Aclarion’s software is called NociScan-LS (LS stands for lumbar spine). Its technology currently focusses on helping surgeons figure out the optimal surgical procedure to perform on patients suffering from pain in the lumbar spine, which includes the five lowest vertebrae: L-1 to L-5.

Eventually, the company hopes to enhance its technology so it could assess the cause of neck pain too, but first it must conquer the technical challenges presented in gathering data from cervical discs, which are much smaller than lumbar discs.

No more needles

The company hopes its method will replace the need for provocation discogram tests. Although accurate, these tests are invasive, painful and potentially harmful to patients. During the procedure, a patient is awake while a physician inserts a needle into each disc to determine which ones are causing the same back pain they are experiencing. But Aclarion said this process can lead to otherwise healthy discs degenerating more quickly.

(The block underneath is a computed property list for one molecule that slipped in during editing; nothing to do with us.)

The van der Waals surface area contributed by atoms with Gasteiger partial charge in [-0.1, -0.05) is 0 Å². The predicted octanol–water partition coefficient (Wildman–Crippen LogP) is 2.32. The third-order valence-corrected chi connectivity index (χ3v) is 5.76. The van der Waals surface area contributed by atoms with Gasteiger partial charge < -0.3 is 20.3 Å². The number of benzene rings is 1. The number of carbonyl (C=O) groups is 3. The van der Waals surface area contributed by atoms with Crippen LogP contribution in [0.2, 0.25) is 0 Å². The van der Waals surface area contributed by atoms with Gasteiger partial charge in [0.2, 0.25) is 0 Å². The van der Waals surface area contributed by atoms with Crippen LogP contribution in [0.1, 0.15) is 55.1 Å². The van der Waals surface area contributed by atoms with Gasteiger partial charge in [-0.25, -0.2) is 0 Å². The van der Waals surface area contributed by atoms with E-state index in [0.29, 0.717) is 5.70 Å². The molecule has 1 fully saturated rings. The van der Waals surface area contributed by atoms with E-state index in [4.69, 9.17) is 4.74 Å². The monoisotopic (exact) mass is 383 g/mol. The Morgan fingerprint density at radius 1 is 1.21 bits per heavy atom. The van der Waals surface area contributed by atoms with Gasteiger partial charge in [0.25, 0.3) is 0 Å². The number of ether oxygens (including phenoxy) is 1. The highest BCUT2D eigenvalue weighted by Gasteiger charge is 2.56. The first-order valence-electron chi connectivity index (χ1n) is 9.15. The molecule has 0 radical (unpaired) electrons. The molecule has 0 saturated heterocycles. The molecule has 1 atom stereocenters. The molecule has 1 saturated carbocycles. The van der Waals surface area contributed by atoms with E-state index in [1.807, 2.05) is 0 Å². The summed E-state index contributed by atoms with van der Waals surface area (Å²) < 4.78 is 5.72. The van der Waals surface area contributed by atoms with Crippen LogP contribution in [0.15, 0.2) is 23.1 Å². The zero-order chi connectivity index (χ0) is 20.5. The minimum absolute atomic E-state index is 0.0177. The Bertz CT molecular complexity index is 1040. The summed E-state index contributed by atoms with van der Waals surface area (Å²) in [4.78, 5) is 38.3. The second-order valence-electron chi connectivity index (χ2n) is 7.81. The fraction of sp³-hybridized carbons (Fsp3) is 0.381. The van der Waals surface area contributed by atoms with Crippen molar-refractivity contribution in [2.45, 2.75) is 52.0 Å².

Alternately, magnetic resonance imaging (MRI) can be used as a non-invasive and painless diagnostic tool. But while MRIs can identify abnormal structures and tissue dehydration, Aclarion said they can’t reliably distinguish which specific discs are causing the pain.

MRS instead of MRI